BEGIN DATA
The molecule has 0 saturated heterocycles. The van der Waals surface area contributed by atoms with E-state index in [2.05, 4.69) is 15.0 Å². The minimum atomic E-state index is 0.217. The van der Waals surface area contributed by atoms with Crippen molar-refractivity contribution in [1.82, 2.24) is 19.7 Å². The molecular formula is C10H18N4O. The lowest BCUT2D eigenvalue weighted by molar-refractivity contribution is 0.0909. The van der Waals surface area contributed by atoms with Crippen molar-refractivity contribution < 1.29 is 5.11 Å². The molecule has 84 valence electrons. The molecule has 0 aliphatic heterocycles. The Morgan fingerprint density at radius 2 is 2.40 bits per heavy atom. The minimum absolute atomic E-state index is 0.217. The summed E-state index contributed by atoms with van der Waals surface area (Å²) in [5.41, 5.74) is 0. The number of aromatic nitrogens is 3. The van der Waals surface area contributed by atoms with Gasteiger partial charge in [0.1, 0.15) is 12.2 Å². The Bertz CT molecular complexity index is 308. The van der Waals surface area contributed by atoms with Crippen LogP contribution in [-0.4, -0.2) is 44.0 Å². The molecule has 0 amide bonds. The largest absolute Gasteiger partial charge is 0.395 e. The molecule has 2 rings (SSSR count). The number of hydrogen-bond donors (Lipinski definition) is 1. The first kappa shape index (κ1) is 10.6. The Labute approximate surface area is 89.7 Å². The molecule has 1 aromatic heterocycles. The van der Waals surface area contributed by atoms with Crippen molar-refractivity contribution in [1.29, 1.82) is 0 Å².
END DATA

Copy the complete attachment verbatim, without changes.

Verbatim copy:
The molecule has 0 saturated heterocycles. The van der Waals surface area contributed by atoms with E-state index in [2.05, 4.69) is 15.0 Å². The minimum atomic E-state index is 0.217. The van der Waals surface area contributed by atoms with Crippen molar-refractivity contribution in [1.82, 2.24) is 19.7 Å². The molecular formula is C10H18N4O. The lowest BCUT2D eigenvalue weighted by molar-refractivity contribution is 0.0909. The van der Waals surface area contributed by atoms with Crippen molar-refractivity contribution < 1.29 is 5.11 Å². The molecule has 84 valence electrons. The molecule has 0 aliphatic heterocycles. The Morgan fingerprint density at radius 2 is 2.40 bits per heavy atom. The minimum absolute atomic E-state index is 0.217. The summed E-state index contributed by atoms with van der Waals surface area (Å²) in [5.41, 5.74) is 0. The number of aromatic nitrogens is 3. The van der Waals surface area contributed by atoms with Gasteiger partial charge in [0.1, 0.15) is 12.2 Å². The Bertz CT molecular complexity index is 308. The van der Waals surface area contributed by atoms with Crippen LogP contribution in [-0.4, -0.2) is 44.0 Å². The molecule has 0 amide bonds. The largest absolute Gasteiger partial charge is 0.395 e. The molecule has 2 rings (SSSR count). The number of hydrogen-bond donors (Lipinski definition) is 1. The first kappa shape index (κ1) is 10.6. The Labute approximate surface area is 89.7 Å². The molecule has 1 aromatic heterocycles. The van der Waals surface area contributed by atoms with Crippen molar-refractivity contribution in [1.29, 1.82) is 0 Å².